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How can I afford an attorney following an accident or injury? - New York Injury Law Show Episode 2

Posted by Scott M. Peterson | Oct 24, 2018 | 0 Comments

Today, we're going to talk about fees and how it is that you can have an attorney represent you in an injury case and how that attorney can be paid and what that means for you.

Now, if you ever looked or watched the tv or listen to the radio, you've heard probably all kinds of attorney advertisements for, you know, “we don't get paid until we collect for you.”  What that really is saying is that most attorneys who handle injury cases handle them on what's known as a contingency fee basis. What that means is that you as the injured person or as the representative of an injured party, won't really have to lay out a significant amount of money in order to have your case pursued. Most injury attorneys do not handle these cases by the hour. What they do instead is that they handle them on a contingency fee arrangement. A typical contingency fee in New York is one-third of any recovery, and what that means is that if there is a lawsuit or if there is a claim, the attorney's fee would not be paid by the hour and would simply be a percentage, again generally one-third, of whatever recovery they obtain for the injured person.

Now, from the injured person or the family's perspective, that does a couple of things: one is that it ensures that you are not spending a lot of money out of pocket to pursue a claim for compensation that you're entitled to.  This can be really helpful in situations where the injured person provides economic support for the family, or where there are expensive medical bills and the last thing the family can do is afford to pay a lawyer. 

This arrangement also allows you to have peace of mind of knowing that “hey, you know, if I reach out to my attorney, if I send them an email or if I call them, I'm not going to get a bill for a half-hour's time, every time I need to have a question answered.” And what it does in the law firm is that it allows the firm to move forward with the case, put as much time as necessary in pursuing that case, and do so in a way that does not require the to  charge all kinds of money to the client.  Now, practically, that means that sometimes the injured person will end up paying a third of the settlement for a quick resolution. The flipside to this is that many times in order to get the best resolution, the case cannot be resolved early on and will require quite a bit of work. Quite a bit of legal maneuvering.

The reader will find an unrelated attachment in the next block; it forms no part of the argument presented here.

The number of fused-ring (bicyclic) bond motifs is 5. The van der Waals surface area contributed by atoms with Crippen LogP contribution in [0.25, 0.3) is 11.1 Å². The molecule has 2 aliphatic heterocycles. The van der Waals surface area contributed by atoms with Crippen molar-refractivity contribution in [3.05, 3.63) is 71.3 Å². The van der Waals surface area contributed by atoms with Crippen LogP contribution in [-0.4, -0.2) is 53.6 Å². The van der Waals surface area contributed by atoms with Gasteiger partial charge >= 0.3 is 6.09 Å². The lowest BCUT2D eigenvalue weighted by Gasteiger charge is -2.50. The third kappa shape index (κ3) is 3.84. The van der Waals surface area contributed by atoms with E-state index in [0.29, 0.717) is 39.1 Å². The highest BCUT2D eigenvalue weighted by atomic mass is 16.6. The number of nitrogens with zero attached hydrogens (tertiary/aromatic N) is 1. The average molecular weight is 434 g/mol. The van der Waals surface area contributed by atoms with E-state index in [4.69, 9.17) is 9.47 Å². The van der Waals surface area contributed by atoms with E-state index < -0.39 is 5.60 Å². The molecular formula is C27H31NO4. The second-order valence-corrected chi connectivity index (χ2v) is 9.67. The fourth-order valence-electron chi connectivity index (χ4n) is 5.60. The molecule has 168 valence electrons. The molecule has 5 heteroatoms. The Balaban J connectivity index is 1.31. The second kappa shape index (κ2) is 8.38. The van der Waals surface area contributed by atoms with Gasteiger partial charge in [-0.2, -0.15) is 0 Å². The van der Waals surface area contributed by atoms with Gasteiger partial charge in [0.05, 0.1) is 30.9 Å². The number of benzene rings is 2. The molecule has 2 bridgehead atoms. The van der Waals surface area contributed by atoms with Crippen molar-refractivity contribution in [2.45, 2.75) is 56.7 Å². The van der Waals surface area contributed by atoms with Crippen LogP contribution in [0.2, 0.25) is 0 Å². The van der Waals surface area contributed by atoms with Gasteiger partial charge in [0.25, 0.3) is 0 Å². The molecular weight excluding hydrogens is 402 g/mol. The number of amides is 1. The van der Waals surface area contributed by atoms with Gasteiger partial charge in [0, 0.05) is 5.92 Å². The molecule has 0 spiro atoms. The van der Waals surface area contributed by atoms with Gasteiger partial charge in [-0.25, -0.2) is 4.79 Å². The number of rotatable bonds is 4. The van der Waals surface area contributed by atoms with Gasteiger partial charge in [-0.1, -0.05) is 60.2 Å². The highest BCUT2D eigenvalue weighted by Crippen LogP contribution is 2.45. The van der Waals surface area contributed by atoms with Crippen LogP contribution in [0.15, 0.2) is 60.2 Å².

The cases that we often handle are complex and they involve significant injuries often in complicated circumstances. And because of that, the cases often go to the brink of trial and occasionally, through trial. What that means is that we're putting a lot of time into the case and because of that, the one-third fee ends up being often a very fair form of compensation, and occasionally less than what we actually have put into the case.  But that's okay, because it's a risk that we, as a firm, take when we accept the case. It allows you, again, the client, to be aware and be comfortable with the fact that you're not going to be paying out of pocket the entire time.

So, hopefully this answers the question of how it is that attorneys get paid in injury cases. If you have questions about it or if you would like to have your case reviewed for free, fill out the contact form on this page. We're happy to help. 

About the Author

Scott M. Peterson

Scott M. Peterson is the founding partner of D'Orazio Peterson, having left a partnership at a large regional law firm to limit his practice and focus on exclusively representing individuals in a small number of employment and serious injury/medical malpractice matters. Scott's favorite part of practicing law is getting in front of a jury and standing up for an individual against a large company or institution.

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